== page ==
Looking at the bright side of things is always easier following a win. Yet, we are doing the same following every game no matter what the end result is. The name of the game for the Houston Texans this season is to find building blocks for the future. Most of these guys won’t be on the field when the Texans win their next playoff game, but some of them will be.
Of course, the reverse is also true. In order to get to that playoff game, the Texans will need to identify those guys that just aren’t good enough to cut it. They did this last year with the likes of most of their secondary and it has paid immediate dividends this season. Lonnie Johnson is gone. Eric Murray has hardly seen the field. The overall improved play can’t be a coincidence.
Week Five Top Five
Desmond King— 84.9
Christian Kirksey— 77.7
Nico Collins— 77.0
Laremy Tunsil— 76.6
Rasheem Green— 75.3
The name of the game is sample size. When we include enough weeks and enough numbers overall they begin to make sense. For instance, when we see the same names appear multiple times we begin to notice some trends. Week five is a good time to begin noticing those trends. For instance, King, Collins, and Tunsil have been in the top five multiple times. Maybe there is something to this.
Seeing Kirksey and Green in the top five might or might not mean anything. We can hope that Kirksey’s presence here might be a positive sign for the linebackers, but we will see other indications later. As for Green, this is just another example of seeing the collection of veteran defensive ends all produce something. They probably won’t all perform well at the same time, but if each does enough at different times it might be enough for overall improvement.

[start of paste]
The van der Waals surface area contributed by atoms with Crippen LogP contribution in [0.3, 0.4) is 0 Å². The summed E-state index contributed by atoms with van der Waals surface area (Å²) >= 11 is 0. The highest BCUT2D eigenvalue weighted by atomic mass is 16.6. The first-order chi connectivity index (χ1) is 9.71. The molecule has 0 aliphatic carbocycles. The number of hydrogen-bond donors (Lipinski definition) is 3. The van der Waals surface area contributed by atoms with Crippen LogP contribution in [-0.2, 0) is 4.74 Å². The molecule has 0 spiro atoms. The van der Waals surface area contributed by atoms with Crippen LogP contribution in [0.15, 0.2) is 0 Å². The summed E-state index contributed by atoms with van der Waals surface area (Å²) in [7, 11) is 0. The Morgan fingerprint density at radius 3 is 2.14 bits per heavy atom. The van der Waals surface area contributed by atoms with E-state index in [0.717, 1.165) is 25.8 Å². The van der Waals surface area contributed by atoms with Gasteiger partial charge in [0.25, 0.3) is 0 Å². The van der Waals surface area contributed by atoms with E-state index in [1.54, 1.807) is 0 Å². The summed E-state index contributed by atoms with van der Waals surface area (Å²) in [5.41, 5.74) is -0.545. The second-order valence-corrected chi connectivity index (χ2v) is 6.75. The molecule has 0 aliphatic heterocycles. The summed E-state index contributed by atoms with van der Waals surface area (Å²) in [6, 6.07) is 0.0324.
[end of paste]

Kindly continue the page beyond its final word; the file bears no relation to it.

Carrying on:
Biggest Offensive Improvement— Nico Collins
Nico Collins went from the 50th best wide receiver according to PFF to the 36th best following the week five win. More importantly, that improvement wasn’t hidden. He made a couple of huge catches that show what is possible if everything is going right. Collins isn’t ready to be the focal point of an offense yet, but he is showing that he can be a viable second receiver on a good team.
Biggest Offensive Tumble— O.J. Howard
This is literally true as he fell from the 30th ranking to the 53rd ranking according to PFF, but this has to be taken with a grain of salt. The tight ends have been significant contributors every week and as long as that continues to be true we can excuse any individual tight end taking a backseat. Jordan Akins (the big contributor this week) has not played enough yet to be considered a regular yet. We assume that will happen if he continues to get significant playing time.
Biggest Defensive Improvement— Christian Kirksey
There are any number of performers that could go here. In particular Desmond King and Rasheem Green were also significant performers. Kirksey went from 50th to 34th amongst linebackers, so he barely edges the other two. In particular, the linebackers have come under scrutiny and he deserves credit for lifting his play to meet the challenge. With every solid performance he has the look of someone that can stick as at least a rotational player on a good defense.
Biggest Defensive Tumble— Kamu Grugier-Hill
This one is a bit tricky. He “only” tumbled four slots, so he is not literally the furthest faller. Roy Lopez fell more, but Hill went down only four slots because that’s all he can fall. He is literally dead-ass last amongst qualified linebackers. Christian Harris is probably going to be activated for week seven and it isn’t a moment too soon. If he can play even close to Kirksey’s level then it will be a vast improvement for this defense. Either way, upgrading over Hill will be a key priority in the offseason.
The Mills Report
Davis Mills fell one slot after Sunday maintaining his 70.0 grade for the season. He is now the 14th ranked quarterback amongst those qualifying according to PFF. I’m not sure what is going into this grade. It certainly isn’t his escapability. His two yards rushing is the lowest on the planet. It certainly isn’t his accuracy, big plays, or decision making either. Maybe they are seeing something we aren’t. If we are being charitable, we could say there are definitely starting quarterbacks that are worse. Baker Mayfield just got his coach fired, Marcus Mariota, and Justin Fields have looked awful in the early going. So, saying Mills belongs somewhere in the middle is probably an accurate statement.